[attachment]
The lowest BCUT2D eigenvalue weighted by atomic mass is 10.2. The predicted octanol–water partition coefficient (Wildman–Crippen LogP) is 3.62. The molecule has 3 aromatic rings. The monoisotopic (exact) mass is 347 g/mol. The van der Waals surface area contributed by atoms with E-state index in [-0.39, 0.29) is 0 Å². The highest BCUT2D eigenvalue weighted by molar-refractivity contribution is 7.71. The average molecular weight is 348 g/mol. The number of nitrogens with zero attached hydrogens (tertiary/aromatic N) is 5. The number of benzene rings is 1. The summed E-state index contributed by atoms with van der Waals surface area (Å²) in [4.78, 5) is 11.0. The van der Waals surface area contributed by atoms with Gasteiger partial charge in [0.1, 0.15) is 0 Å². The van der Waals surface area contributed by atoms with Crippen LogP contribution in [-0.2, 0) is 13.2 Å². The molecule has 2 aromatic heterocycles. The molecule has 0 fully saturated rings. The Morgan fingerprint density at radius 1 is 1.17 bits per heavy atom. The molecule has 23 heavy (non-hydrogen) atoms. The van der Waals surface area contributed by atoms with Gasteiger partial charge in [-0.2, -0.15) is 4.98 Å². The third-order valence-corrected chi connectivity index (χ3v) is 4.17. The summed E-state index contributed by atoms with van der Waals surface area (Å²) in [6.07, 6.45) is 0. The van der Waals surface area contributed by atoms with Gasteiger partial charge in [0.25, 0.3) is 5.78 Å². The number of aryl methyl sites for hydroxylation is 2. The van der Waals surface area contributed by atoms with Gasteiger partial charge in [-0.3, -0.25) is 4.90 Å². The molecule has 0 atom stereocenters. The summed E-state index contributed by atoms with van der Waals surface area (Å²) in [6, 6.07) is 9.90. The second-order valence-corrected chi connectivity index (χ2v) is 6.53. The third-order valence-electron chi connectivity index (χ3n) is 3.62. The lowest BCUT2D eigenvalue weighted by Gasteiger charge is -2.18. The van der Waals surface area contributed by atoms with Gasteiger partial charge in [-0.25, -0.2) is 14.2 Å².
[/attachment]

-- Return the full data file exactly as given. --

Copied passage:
The lowest BCUT2D eigenvalue weighted by atomic mass is 10.2. The predicted octanol–water partition coefficient (Wildman–Crippen LogP) is 3.62. The molecule has 3 aromatic rings. The monoisotopic (exact) mass is 347 g/mol. The van der Waals surface area contributed by atoms with E-state index in [-0.39, 0.29) is 0 Å². The highest BCUT2D eigenvalue weighted by molar-refractivity contribution is 7.71. The average molecular weight is 348 g/mol. The number of nitrogens with zero attached hydrogens (tertiary/aromatic N) is 5. The number of benzene rings is 1. The summed E-state index contributed by atoms with van der Waals surface area (Å²) in [4.78, 5) is 11.0. The van der Waals surface area contributed by atoms with Gasteiger partial charge in [0.1, 0.15) is 0 Å². The van der Waals surface area contributed by atoms with Crippen LogP contribution in [-0.2, 0) is 13.2 Å². The molecule has 2 aromatic heterocycles. The molecule has 0 fully saturated rings. The Morgan fingerprint density at radius 1 is 1.17 bits per heavy atom. The molecule has 23 heavy (non-hydrogen) atoms. The van der Waals surface area contributed by atoms with Gasteiger partial charge in [-0.2, -0.15) is 4.98 Å². The third-order valence-corrected chi connectivity index (χ3v) is 4.17. The summed E-state index contributed by atoms with van der Waals surface area (Å²) in [6.07, 6.45) is 0. The van der Waals surface area contributed by atoms with Gasteiger partial charge in [0.25, 0.3) is 5.78 Å². The number of aryl methyl sites for hydroxylation is 2. The van der Waals surface area contributed by atoms with Gasteiger partial charge in [-0.3, -0.25) is 4.90 Å². The molecule has 0 atom stereocenters. The summed E-state index contributed by atoms with van der Waals surface area (Å²) in [6, 6.07) is 9.90. The second-order valence-corrected chi connectivity index (χ2v) is 6.53. The third-order valence-electron chi connectivity index (χ3n) is 3.62. The lowest BCUT2D eigenvalue weighted by Gasteiger charge is -2.18. The van der Waals surface area contributed by atoms with Gasteiger partial charge in [-0.25, -0.2) is 14.2 Å².